Rudolph Clark (October 29, 1935 – September 3, 2020)[2] was an American songwriter credited with hit songs such as "If You Gotta Make a Fool of Somebody", "Got My Mind Set on You", "The Shoop Shoop Song (It's in His Kiss)", and "Good Lovin'" (written with Artie Resnick). He was most active from the early 1960s through the early 1970s. He has more than 250 copyrights listed by BMI.

Rudy Clark
Rudy Clark.jpg
Background information
Birth nameRudolph Clark[1]
Born(1935-10-29)October 29, 1935
New York, U.S.
DiedSeptember 3, 2020(2020-09-03) (aged 84)
Florida, U.S.
GenresPop
Occupation(s)Songwriter

BackgroundEdit

While working as a mailman in New York City in 1961, Clark wrote songs, and discovered singer James Ray in a small nightclub. Clark's songs won the interest of Gerry Granahan of Caprice Records, and Clark suggested that Ray record them.[3] As a result, Ray recorded Clark's song "If You Gotta Make a Fool of Somebody", which became a pop and R&B hit in 1962 and was later a hit for Freddie and the Dreamers. Ray also recorded "Got My Mind Set on You", which became a No. 1 US and No. 2 UK hit for George Harrison in 1987, and was a No. 1 hit in 18 countries.

Clark was a close friend of singer Bobby Darin, who owned TM Music/Trio, the music company that employed Clark. Clark and Darin collaborated on several hits, including "Do the Monkey".

Clark wrote the Top 10 pop classic "It's in His Kiss (The Shoop Shoop Song)", first recorded by Merry Clayton and then by Betty Everett in 1964. The song was frequently revisited by other artists, most notably in the version that became a worldwide hit for Cher in 1991. With Arthur Resnick, Clark co-wrote "Good Lovin'", recorded by the Olympics in 1965 and then remade as a #1 hit by the Young Rascals the following year. Other Clark compositions include "Fool, Fool, Fool", recorded in 1964 by Little Joey & the Flips and then covered by Roosevelt Grier, the A-Cads, and Ray Brown & the Whispers, with the last two representations reaching #1 in South Africa and Australia respectively. His song "Waddle, Waddle" featured in the film Hairspray.

Clark composed "All Strung Out Over You" which was recorded by The Chambers Brothers, and was released on Columbia 4-43957 on December 19, 1966.[4][5] It became a regional hit for the group, and by January 11, 1967, it was at #34 on the WMCA chart.[6][7]

Clark was nominated for the Grammy Award for Best R&B Song for his lead contribution in writing the 1972 Top Five hit "Everybody Plays the Fool" by the Main Ingredient. Beyond pop hits, Clark wrote several songs for the early 1970s Harlem Globetrotters cartoon series.

Besides being heard on oldies radio, Clark's material has also found its way to the Broadway theatre, making reference to André DeShields' Haarlem Nocturne (1984) and Marion J. Caffey's Street Corner Symphony (1997).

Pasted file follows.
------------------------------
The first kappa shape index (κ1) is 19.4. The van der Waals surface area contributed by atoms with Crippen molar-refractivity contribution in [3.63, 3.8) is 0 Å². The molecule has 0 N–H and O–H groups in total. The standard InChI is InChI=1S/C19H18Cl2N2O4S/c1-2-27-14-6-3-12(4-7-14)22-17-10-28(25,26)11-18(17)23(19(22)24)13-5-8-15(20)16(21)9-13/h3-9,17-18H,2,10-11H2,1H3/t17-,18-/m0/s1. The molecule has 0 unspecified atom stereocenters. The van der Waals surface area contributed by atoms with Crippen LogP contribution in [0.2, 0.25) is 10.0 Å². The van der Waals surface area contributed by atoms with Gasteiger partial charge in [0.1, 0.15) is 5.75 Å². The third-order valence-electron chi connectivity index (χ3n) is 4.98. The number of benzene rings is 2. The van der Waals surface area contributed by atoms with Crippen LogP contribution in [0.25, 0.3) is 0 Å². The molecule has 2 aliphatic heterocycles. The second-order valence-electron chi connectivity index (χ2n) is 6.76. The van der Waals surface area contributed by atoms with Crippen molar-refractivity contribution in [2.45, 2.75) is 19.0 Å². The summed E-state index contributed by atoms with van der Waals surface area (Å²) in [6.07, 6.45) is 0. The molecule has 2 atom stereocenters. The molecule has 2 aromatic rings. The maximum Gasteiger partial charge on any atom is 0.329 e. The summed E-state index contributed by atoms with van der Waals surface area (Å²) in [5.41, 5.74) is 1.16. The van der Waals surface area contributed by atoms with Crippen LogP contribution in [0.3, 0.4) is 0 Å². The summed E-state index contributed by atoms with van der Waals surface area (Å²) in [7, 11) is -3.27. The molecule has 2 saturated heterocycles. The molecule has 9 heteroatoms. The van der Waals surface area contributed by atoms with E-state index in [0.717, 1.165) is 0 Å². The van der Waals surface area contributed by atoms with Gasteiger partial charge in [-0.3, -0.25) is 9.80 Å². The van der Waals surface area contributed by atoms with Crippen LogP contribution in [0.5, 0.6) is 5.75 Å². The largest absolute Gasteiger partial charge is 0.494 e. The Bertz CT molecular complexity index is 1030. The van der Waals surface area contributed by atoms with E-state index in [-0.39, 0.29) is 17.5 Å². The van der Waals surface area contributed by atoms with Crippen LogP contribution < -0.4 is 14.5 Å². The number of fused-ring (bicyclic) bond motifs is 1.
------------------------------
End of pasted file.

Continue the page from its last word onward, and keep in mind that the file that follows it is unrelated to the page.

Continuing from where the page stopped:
Chart hits writtenEdit

Year Song[8] Original artist[8] Co-writer(s) with Clark[8] US Pop
[9]
US
R&B

[10]
UK
[11]
Other charting versions[8]
1961 "If You Gotta Make a Fool of Somebody" James Ray 22 10 1963: Freddie and the Dreamers, #3 UK
1965: Maxine Brown, #63 US pop
1962 "Itty Bitty Pieces" James Ray 41
"Got My Mind Set On You" James Ray 1987: George Harrison, #1 US pop, #2 UK
"Waddle, Waddle" The Bracelets 113
1963 "Do the Monkey" King Curtis Bobby Darin 92
"Shirl Girl" Wayne Newton Bobby Darin 58
"The Shoop Shoop Song (It's in His Kiss)" Merry Clayton 1964: Betty Everett, #6 US pop, #1 R&B, #34 UK (1968)
1975: Linda Lewis, #107 US pop, #97 R&B. #6 UK
1977: Kate Taylor, #49 US pop
1990: Cher, #33 US pop, #1 UK
1964 "Beg Me" Chuck Jackson 45 5
"What Can a Man Do?" Ben E. King 113 39
"Do It Right" Brook Benton 67 33
1965 "Why Don't You Let Yourself Go" Mary Wells 107
"Good Lovin'" The Olympics Artie Resnick 81 1966: The Young Rascals, #1 US pop
1967 "You Can't Stand Alone" Wilson Pickett 70 26
1968 "A Woman With the Blues" The Lamp Sisters 20
1971 "You Shouldn't Have Set My Soul on Fire" Inez Foxx 50
1972 "Everybody Plays the Fool" The Main Ingredient J. R. Bailey, Ken Williams 3 2 52 1991: Aaron Neville, #8 US pop
1973 "After Hours" J. R. Bailey J. R. Bailey, Ken Williams 29
1975 "Seven Lonely Nights" The Four Tops J. R. Bailey, Ken Williams 71 13
"—" denotes releases that did not chart or were not released in that territory.

ReferencesEdit

  1. ^ Library of Congress, Catalog of Copyright Entries, 1962, "If You Gotta Make a Fool of Somebody"
  2. ^ "More music deaths", The Vinyl Word, 16 September 2020. Retrieved October 24, 2020
  3. ^ James Ray, Way Back Attack. Retrieved September 30, 2020
  4. ^ Catalog of Copyright Entries: Third seriesMusic, Current and Renewal Registrations, January-June, 1967 A Page 12
  5. ^ 45Cat – The Chambers Brothers – Discography, The Chambers Brothers, A: All Strung Out Over You, B: Falling In Love
  6. ^ musicradio77.com – WMCA Fabulous 57 Survey for January 11, 1967
  7. ^ Billboard, January 28, 1967 – Page 58 Breakout Singles
  8. ^ a b c d "Songs written by Rudy Clark". MusicVF.com. Retrieved September 29, 2020.
  9. ^ Whitburn, Joel (2003). Top Pop Singles 1955–2002 (1st ed.). Menomonee Falls, Wisconsin: Record Research Inc. ISBN 0-89820-155-1.
  10. ^ Whitburn, Joel (1996). Top R&B/Hip-Hop Singles: 1942–1995. Record Research. ISBN 0-89820-115-2.
  11. ^ Betts, Graham (2004). Complete UK Hit Singles 1952–2004 (1st ed.). London: Collins. ISBN 0-00-717931-6.

External linksEdit